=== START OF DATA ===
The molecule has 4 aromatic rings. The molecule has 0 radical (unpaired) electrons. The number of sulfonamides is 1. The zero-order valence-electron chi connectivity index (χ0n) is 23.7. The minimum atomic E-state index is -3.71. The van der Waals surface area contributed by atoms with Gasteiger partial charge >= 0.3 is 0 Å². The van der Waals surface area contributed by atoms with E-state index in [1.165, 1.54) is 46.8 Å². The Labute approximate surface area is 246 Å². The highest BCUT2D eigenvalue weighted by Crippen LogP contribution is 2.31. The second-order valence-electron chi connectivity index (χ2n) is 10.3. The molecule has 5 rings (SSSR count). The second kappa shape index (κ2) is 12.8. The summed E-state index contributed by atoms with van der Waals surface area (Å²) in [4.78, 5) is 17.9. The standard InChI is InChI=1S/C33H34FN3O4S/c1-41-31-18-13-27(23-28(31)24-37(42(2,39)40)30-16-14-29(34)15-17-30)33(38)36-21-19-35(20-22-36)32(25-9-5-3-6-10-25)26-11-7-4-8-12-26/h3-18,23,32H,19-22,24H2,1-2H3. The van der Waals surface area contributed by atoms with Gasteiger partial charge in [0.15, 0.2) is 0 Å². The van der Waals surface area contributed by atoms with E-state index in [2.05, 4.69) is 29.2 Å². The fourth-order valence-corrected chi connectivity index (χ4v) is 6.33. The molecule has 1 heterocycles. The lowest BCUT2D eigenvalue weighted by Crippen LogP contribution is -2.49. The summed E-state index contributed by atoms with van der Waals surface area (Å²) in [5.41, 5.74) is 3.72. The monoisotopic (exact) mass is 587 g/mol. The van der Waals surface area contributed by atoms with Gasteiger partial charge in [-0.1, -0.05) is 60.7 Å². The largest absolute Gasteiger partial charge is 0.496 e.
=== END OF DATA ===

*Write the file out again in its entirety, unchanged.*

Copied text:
The molecule has 4 aromatic rings. The molecule has 0 radical (unpaired) electrons. The number of sulfonamides is 1. The zero-order valence-electron chi connectivity index (χ0n) is 23.7. The minimum atomic E-state index is -3.71. The van der Waals surface area contributed by atoms with Gasteiger partial charge >= 0.3 is 0 Å². The van der Waals surface area contributed by atoms with E-state index in [1.165, 1.54) is 46.8 Å². The Labute approximate surface area is 246 Å². The highest BCUT2D eigenvalue weighted by Crippen LogP contribution is 2.31. The second-order valence-electron chi connectivity index (χ2n) is 10.3. The molecule has 5 rings (SSSR count). The second kappa shape index (κ2) is 12.8. The summed E-state index contributed by atoms with van der Waals surface area (Å²) in [4.78, 5) is 17.9. The standard InChI is InChI=1S/C33H34FN3O4S/c1-41-31-18-13-27(23-28(31)24-37(42(2,39)40)30-16-14-29(34)15-17-30)33(38)36-21-19-35(20-22-36)32(25-9-5-3-6-10-25)26-11-7-4-8-12-26/h3-18,23,32H,19-22,24H2,1-2H3. The van der Waals surface area contributed by atoms with Gasteiger partial charge in [0.15, 0.2) is 0 Å². The van der Waals surface area contributed by atoms with E-state index in [2.05, 4.69) is 29.2 Å². The fourth-order valence-corrected chi connectivity index (χ4v) is 6.33. The molecule has 1 heterocycles. The lowest BCUT2D eigenvalue weighted by Crippen LogP contribution is -2.49. The summed E-state index contributed by atoms with van der Waals surface area (Å²) in [5.41, 5.74) is 3.72. The monoisotopic (exact) mass is 587 g/mol. The van der Waals surface area contributed by atoms with Gasteiger partial charge in [-0.1, -0.05) is 60.7 Å². The largest absolute Gasteiger partial charge is 0.496 e.